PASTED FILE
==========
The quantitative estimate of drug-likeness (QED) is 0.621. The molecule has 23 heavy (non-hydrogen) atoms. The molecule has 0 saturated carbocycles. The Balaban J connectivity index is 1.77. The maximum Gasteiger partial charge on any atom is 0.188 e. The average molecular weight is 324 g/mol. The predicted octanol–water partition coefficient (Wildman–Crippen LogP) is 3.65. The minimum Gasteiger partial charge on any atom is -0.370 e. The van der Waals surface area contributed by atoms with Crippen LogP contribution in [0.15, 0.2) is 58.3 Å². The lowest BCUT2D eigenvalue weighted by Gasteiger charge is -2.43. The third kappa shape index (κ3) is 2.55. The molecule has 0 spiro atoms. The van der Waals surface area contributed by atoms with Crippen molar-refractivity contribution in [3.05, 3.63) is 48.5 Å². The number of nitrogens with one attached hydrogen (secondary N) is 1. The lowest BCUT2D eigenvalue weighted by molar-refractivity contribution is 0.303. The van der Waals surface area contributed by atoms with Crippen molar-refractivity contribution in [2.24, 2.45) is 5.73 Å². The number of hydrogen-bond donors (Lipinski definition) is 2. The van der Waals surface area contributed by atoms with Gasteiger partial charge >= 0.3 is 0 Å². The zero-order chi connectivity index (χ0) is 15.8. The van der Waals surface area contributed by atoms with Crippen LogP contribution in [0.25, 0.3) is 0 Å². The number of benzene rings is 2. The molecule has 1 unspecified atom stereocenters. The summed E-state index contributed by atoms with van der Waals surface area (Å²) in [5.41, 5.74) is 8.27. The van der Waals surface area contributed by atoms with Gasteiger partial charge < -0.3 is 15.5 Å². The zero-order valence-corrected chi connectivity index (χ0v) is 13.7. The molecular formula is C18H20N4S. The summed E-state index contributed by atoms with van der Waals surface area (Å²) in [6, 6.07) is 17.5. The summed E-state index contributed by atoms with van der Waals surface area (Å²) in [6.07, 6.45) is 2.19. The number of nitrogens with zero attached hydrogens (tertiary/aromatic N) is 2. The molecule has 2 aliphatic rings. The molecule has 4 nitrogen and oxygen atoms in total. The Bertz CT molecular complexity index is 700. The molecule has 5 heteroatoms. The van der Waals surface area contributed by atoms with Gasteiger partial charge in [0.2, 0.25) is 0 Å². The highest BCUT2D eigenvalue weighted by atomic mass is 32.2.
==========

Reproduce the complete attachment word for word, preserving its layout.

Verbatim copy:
The quantitative estimate of drug-likeness (QED) is 0.621. The molecule has 23 heavy (non-hydrogen) atoms. The molecule has 0 saturated carbocycles. The Balaban J connectivity index is 1.77. The maximum Gasteiger partial charge on any atom is 0.188 e. The average molecular weight is 324 g/mol. The predicted octanol–water partition coefficient (Wildman–Crippen LogP) is 3.65. The minimum Gasteiger partial charge on any atom is -0.370 e. The van der Waals surface area contributed by atoms with Crippen LogP contribution in [0.15, 0.2) is 58.3 Å². The lowest BCUT2D eigenvalue weighted by Gasteiger charge is -2.43. The third kappa shape index (κ3) is 2.55. The molecule has 0 spiro atoms. The van der Waals surface area contributed by atoms with Crippen molar-refractivity contribution in [3.05, 3.63) is 48.5 Å². The number of nitrogens with one attached hydrogen (secondary N) is 1. The lowest BCUT2D eigenvalue weighted by molar-refractivity contribution is 0.303. The van der Waals surface area contributed by atoms with Crippen molar-refractivity contribution in [2.24, 2.45) is 5.73 Å². The number of hydrogen-bond donors (Lipinski definition) is 2. The van der Waals surface area contributed by atoms with Gasteiger partial charge >= 0.3 is 0 Å². The zero-order chi connectivity index (χ0) is 15.8. The van der Waals surface area contributed by atoms with Crippen LogP contribution in [0.25, 0.3) is 0 Å². The number of benzene rings is 2. The molecule has 1 unspecified atom stereocenters. The summed E-state index contributed by atoms with van der Waals surface area (Å²) in [5.41, 5.74) is 8.27. The van der Waals surface area contributed by atoms with Gasteiger partial charge < -0.3 is 15.5 Å². The zero-order valence-corrected chi connectivity index (χ0v) is 13.7. The molecular formula is C18H20N4S. The summed E-state index contributed by atoms with van der Waals surface area (Å²) in [6, 6.07) is 17.5. The summed E-state index contributed by atoms with van der Waals surface area (Å²) in [6.07, 6.45) is 2.19. The number of nitrogens with zero attached hydrogens (tertiary/aromatic N) is 2. The molecule has 2 aliphatic rings. The molecule has 4 nitrogen and oxygen atoms in total. The Bertz CT molecular complexity index is 700. The molecule has 5 heteroatoms. The van der Waals surface area contributed by atoms with Gasteiger partial charge in [0.2, 0.25) is 0 Å². The highest BCUT2D eigenvalue weighted by atomic mass is 32.2.